Md., D.C. poised for common education standards, but not Va.
Thursday, June 3, 2010
For the first time, schools in the District, Maryland and many other states would share a common vision for what students should learn every year in English and math under a proposal released Wednesday that marked a major step toward voluntary national standards.
But Virginia schools would stand apart.
The emergence of what advocates call "common core standards," in a proposal from the National Governors Association and the Council of Chief State School Officers, is rapidly splitting state education leaders. Many embrace the initiative as an improvement over homegrown standards that vary in rigor and quality from state to state. In their view, the nation cannot compete with other global economic powers unless schools can agree on how and when to teach such subjects as algebra.
But some -- probably a minority at this point -- say that their state standards are good enough and that replacing them would force a needless and costly overhaul of curriculum, instruction and testing. Virginia Gov. Robert F. McDonnell (R) has voiced this argument repeatedly in recent days to explain why the state dropped out of a federal grant competition that had encouraged the common standards movement.
As a result, Virginia's 1.3 million students will probably stick with the state's Standards of Learning in coming years, while about 75,000 students in the District and 840,000 in Maryland will follow the common core.
The governors association and school officers council released the final of five drafts of the common standards Wednesday at a high school in Georgia, with statements of support from Georgia Gov. Sonny Perdue (R) and Delaware Gov. Jack Markell (D). American Federation of Teachers President Randi Weingarten drew a sports analogy in her argument for common standards: "Can you imagine in football if one team got to make a first down after seven yards," she asked, while other teams had to move the ball 10?
The document was developed by educators and academics, drawing on experts from testmakers ACT and the College Board, as well as other organizations. It was circulated repeatedly among states for comment and revision. The federal government played no role in drafting the document, but critics say the Obama administration leaned too heavily on states to participate.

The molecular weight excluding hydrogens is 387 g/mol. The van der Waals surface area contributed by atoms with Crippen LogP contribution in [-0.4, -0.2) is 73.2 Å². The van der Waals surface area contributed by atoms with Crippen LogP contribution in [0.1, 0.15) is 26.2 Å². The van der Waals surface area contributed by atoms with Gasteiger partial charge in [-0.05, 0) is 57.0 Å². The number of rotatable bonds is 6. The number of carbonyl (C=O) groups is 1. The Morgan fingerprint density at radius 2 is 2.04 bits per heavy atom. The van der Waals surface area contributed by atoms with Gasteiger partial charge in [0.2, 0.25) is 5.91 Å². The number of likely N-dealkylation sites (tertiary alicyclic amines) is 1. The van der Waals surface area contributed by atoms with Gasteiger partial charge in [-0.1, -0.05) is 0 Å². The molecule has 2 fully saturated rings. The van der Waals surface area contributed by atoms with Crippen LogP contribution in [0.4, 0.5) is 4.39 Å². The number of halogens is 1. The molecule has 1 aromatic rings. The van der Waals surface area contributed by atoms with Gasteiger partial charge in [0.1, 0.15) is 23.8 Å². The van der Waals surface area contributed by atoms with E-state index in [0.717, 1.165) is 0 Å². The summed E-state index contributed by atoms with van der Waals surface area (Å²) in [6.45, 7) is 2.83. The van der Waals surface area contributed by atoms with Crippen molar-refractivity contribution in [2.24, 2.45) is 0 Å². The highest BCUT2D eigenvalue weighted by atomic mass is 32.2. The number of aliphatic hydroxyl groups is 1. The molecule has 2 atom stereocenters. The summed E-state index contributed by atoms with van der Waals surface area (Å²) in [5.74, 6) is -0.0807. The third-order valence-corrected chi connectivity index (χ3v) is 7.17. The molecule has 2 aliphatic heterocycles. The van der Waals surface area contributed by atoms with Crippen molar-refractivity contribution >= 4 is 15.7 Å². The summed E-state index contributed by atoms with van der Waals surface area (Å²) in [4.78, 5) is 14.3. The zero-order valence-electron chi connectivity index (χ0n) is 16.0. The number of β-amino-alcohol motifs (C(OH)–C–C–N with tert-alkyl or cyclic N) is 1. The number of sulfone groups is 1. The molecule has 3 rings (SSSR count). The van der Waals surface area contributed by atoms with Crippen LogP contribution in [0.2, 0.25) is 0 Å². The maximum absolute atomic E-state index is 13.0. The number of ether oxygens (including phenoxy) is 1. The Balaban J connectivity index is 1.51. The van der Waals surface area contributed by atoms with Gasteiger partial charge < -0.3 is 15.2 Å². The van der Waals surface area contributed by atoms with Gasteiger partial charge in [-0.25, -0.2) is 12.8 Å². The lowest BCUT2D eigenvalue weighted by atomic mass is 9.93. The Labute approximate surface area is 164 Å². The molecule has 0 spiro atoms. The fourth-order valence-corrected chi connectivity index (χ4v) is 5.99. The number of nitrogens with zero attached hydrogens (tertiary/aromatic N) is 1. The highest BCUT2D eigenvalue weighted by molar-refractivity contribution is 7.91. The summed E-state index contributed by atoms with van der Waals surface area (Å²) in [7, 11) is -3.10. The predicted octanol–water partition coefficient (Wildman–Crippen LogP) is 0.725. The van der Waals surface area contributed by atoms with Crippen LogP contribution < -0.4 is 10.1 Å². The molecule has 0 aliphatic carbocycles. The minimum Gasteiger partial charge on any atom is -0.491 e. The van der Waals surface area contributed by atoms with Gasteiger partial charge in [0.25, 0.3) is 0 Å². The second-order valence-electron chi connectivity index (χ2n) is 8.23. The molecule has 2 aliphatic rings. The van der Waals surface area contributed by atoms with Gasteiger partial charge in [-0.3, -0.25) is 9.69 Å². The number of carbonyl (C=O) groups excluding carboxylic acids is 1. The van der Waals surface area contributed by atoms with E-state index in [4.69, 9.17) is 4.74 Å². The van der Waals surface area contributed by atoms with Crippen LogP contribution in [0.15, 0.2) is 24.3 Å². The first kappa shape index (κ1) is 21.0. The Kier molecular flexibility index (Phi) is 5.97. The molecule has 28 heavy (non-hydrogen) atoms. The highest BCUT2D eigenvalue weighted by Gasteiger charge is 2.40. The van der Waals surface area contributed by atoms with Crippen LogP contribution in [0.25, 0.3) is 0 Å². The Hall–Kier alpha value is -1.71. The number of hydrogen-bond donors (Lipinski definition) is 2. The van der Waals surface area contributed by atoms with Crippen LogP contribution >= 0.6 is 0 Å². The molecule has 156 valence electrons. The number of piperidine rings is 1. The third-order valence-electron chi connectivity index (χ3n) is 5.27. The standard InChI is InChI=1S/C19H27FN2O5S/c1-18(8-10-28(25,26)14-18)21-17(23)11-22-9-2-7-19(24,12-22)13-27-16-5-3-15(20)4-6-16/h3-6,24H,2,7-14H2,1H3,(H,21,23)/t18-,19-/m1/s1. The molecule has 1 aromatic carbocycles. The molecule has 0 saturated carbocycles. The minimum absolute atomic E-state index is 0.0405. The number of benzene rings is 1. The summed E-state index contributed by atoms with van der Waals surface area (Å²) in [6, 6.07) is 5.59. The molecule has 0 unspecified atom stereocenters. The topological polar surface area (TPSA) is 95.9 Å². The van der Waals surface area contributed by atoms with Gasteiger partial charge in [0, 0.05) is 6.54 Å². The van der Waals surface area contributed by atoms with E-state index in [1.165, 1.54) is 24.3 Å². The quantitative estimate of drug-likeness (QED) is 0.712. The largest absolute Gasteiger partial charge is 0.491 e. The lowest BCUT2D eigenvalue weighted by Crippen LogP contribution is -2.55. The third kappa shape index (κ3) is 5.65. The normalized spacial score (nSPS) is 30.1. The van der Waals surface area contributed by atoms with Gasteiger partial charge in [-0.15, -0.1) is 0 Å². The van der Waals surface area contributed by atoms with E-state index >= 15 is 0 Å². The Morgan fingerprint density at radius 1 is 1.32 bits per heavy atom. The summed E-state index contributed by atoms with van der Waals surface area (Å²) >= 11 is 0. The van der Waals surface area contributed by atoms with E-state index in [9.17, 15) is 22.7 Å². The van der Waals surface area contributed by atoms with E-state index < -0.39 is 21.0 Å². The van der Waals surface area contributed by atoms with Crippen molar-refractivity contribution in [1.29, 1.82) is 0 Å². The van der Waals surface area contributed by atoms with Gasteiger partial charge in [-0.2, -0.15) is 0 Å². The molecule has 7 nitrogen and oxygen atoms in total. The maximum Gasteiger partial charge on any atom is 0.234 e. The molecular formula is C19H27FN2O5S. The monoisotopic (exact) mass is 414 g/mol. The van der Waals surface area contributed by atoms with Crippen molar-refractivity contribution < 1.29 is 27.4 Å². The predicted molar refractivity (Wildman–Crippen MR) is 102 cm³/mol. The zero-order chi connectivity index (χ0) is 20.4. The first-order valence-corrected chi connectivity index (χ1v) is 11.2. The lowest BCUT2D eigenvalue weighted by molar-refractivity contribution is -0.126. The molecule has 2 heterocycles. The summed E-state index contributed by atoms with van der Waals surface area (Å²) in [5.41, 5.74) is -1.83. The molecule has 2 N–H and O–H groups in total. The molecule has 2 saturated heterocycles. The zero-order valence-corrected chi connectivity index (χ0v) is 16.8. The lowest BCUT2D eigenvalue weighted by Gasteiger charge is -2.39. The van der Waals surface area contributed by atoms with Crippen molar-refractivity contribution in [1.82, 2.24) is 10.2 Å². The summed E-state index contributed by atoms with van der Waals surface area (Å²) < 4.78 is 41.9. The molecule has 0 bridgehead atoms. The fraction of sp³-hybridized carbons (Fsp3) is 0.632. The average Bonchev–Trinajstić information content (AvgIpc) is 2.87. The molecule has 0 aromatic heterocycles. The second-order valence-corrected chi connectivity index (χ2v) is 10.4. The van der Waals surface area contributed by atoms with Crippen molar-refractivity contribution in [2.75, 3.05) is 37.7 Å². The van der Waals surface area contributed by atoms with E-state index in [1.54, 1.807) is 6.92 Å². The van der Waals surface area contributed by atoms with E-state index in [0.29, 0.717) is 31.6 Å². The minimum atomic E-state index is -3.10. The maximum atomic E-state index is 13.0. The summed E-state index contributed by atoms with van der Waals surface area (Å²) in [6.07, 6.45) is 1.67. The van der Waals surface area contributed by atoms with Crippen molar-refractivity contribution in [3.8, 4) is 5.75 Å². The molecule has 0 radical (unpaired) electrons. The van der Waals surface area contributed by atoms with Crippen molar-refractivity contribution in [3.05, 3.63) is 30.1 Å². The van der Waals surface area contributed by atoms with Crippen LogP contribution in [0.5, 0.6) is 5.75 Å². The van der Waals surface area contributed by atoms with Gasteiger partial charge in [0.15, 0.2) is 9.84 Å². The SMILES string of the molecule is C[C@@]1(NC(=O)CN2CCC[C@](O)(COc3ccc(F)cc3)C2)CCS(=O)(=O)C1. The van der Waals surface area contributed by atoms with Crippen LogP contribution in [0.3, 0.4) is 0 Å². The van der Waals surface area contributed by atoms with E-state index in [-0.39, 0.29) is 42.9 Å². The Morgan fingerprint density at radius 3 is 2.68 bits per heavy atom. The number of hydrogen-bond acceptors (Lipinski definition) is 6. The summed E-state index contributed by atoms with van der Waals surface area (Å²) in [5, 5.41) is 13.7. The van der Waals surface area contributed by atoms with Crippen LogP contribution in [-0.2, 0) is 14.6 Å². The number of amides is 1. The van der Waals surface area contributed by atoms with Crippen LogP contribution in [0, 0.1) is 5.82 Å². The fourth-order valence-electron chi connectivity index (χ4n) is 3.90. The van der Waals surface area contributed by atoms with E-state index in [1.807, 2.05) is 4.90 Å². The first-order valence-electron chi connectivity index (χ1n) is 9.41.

One expert said Virginia is placing too much faith in its math standards. "They're nowhere near as sophisticated and demanding as the common core standards," said William Schmidt, a professor of statistics and education at Michigan State University who helped develop the proposed math standards. Schmidt said Virginia's math standards are not as focused as the common core and leave gaps, such as the study of slope in linear equations in seventh and eighth grades.
Charles Pyle, a spokesman for the Virginia Department of Education, said the state's standards work in tandem with detailed curriculum frameworks that guide instruction. He said that the state will review the common core proposal and that officials remain open to revising Virginia's standards in spots. But he said: "Virginia's entire accountability and support system is built on the Standards of Learning. Removing this foundation and replacing it with the common core would disrupt instruction in every school in the commonwealth."
The proposed standards, at http:/
They now move to states and the District for adoption. The Maryland State Board of Education has endorsed them and expects formal adoption soon. So does the District. D.C. Schools Chancellor Michelle A. Rhee was one of 55 urban education leaders to sign a statement of support for the common core standards organized by the Council of the Great City Schools.
Kentucky in February became the first state to adopt the new standards. Hawaii followed suit last week, and West Virginia is moving in the same direction. The National Association of State Boards of Education, based in Arlington County, projects that a majority of states will adopt the standards by year's end. Massachusetts, with highly regarded standards, expects to decide next month whether to approve the common core. Its action will be closely watched. "We're not taking this decision lightly," said Mitchell Chester, the state's education commissioner.
Texas and Alaska have declined to participate.
U.S. Secretary of Education Arne Duncan said in a statement that the standards were "developed by the states, for the states," stressing that the initiative was not led by the federal government. "These standards will help teachers, students and parents know what is needed for students to succeed in college and careers, and will enable states, school districts and teachers to more effectively collaborate to accelerate learning and close achievement gaps nationwide," Duncan said.